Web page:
1) “Priests” had no doctrine only obligatory rituals (the japanese ritual model). The monarchy originally performed the rituals, then appointed patricians, but the duty was separated under the republic because of scale. All that I know of were a variation on sacrifice (contract).

2) To equate “the performance of ritual”, when it was not required they even understand the words they spoke, only that they performed the ritual precisely, with ‘priesthood’ as ‘a competitor to the state’ or means of state sponsored deception, is more than a mischaracterization.

3) A professional priesthood in the sense I use it (education in doctrine under pretense of divine authority) as a competitor to the state (see Huntington’s history mesopotamia) rather than archetypes and anthropomorphic instantiations of nature, was an import.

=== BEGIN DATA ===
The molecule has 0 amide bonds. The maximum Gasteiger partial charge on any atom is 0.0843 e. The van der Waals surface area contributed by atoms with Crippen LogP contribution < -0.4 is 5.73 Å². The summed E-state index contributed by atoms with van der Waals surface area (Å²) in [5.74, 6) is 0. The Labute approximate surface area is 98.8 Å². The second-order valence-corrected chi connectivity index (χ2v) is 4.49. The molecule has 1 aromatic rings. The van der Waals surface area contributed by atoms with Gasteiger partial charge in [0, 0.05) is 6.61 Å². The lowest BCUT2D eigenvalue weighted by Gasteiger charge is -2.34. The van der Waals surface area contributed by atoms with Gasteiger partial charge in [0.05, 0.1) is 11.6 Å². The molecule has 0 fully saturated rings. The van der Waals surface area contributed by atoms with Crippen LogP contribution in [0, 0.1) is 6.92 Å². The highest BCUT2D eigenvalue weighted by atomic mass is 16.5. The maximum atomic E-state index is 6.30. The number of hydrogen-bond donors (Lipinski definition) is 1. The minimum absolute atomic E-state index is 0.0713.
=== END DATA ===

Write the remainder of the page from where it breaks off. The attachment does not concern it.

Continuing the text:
4) Alexander should be heralded for his techniques and cursed for his introduction of semitism and supernaturalism to old europe. Thankfully the romans were as skeptical of those religions as they were of greek sophisms.

5) once you start looking at history as the battle between western truth and law for aristocracy and it’s domestication of animal man, and semitic occultism and sophism for the expansion of production by the underclasses, the cycles of history are much more obvious.

6) Masculine western truth, duty, reciprocity, and empirical law, eastern masculine hierarchical and empirical bureaucracy, and semitic feminine fictional rule of flood river production. Everything comes back to geography, climate, means of production, and degree of neoteny.

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